School Counseling Newsletter

West Hempstead School District #RAMFAM- spring edition

Warm Greetings!

Greetings! As spring is upon us it is full of new growth and a continuation of us staying strong, and moving forward to complete this school year. Plans are well underway to help students prepare for the next year and beyond. Please enjoy this edition of our newsletter as we feature information about course scheduling, college and career resources, and information for our entire school community. Enjoy the final stretch of the school year, summer is just around the corner!

Teacher Appreciation Week

Teacher Appreciation Week was celebrated during the week of April 3rd- April 7th. Thank you to all of the educators who stayed strong especially during this challenging school year. Your determination to not give up on your students shows how dedicated your are to your to them!

Why Reading is Important?

Reading is important for children because it helps improve their vocabulary, communication, and grammar skills; it ultimately improves their writing skills as well. It is important to start at a young age and teach your child the value of reading so they will grow to practice it often and value their ability to do so.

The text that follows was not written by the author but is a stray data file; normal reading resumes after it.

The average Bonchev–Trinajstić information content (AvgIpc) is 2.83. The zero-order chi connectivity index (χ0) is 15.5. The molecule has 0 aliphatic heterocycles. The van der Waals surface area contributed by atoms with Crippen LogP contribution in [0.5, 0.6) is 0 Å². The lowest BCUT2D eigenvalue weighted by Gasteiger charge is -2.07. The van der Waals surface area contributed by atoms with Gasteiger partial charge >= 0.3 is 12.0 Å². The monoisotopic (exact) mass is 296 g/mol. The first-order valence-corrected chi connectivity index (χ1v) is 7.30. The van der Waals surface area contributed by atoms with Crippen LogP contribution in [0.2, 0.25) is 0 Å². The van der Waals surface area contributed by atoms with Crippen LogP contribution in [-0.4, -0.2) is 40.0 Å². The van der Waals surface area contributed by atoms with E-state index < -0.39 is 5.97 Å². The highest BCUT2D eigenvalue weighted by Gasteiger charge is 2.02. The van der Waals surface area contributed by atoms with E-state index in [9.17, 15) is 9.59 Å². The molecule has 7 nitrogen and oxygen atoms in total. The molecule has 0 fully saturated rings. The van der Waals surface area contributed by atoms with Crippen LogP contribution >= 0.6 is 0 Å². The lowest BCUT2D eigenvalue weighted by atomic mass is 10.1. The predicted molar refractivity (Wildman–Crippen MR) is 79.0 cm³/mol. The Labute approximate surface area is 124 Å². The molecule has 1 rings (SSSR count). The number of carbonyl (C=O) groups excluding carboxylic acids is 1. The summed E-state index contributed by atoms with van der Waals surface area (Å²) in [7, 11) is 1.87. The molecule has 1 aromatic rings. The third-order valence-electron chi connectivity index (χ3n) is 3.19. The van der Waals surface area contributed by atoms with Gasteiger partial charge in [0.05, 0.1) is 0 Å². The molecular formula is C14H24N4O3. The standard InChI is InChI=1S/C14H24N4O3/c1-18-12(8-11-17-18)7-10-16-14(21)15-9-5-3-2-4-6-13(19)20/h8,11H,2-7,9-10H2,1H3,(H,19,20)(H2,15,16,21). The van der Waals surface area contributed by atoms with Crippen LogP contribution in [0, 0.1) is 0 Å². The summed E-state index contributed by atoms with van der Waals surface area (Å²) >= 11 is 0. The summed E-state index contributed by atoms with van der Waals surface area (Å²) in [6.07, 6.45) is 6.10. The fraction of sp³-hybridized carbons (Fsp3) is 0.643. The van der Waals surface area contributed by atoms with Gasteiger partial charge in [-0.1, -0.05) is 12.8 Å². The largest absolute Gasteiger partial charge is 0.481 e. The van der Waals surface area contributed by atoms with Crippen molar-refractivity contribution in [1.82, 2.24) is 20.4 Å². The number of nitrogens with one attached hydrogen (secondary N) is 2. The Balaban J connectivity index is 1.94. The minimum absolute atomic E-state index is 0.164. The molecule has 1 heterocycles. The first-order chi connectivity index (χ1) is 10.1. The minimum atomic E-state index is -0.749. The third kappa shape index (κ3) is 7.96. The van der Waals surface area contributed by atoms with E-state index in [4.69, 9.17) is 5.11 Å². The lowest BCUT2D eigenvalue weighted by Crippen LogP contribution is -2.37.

Reading allows us to be transported from our own world to another. Between the pages of a book, we can become immersed in the lives of fictional characters and learn about a culture entirely different from our own. We can also learn new words and phrases, experience a range of emotions, and acquire skills and knowledge.

The importance of reading for children cannot be underestimated. Reading for pleasure can benefit a child’s education, social and cognitive development, their wellbeing, and their mental health.

Numerous pieces of research conducted have discovered the profound benefits of reading for a child’s development. One study details the effects of reading on later literacy skills, facilitating social interaction between adults and children, and encouraging children to engage with the world around them. It also states how reading can be a ‘stable source of information’ throughout a child’s life. This stability allows them to access text in a constant fashion and can be especially beneficial for children growing up in challenging circumstances.

There are multiple other benefits that reading can have on a child’s development, including:

Assisted cognitive development. Cognitive development refers to how we perceive and think about our world in reference to our intelligence, reasoning, language development, and information processing. By reading to children, you provide them with a deep understanding about their world and fill their brains with background knowledge. They then use this acquired background knowledge to make sense of what they see, hear, and read, which aids their cognitive development.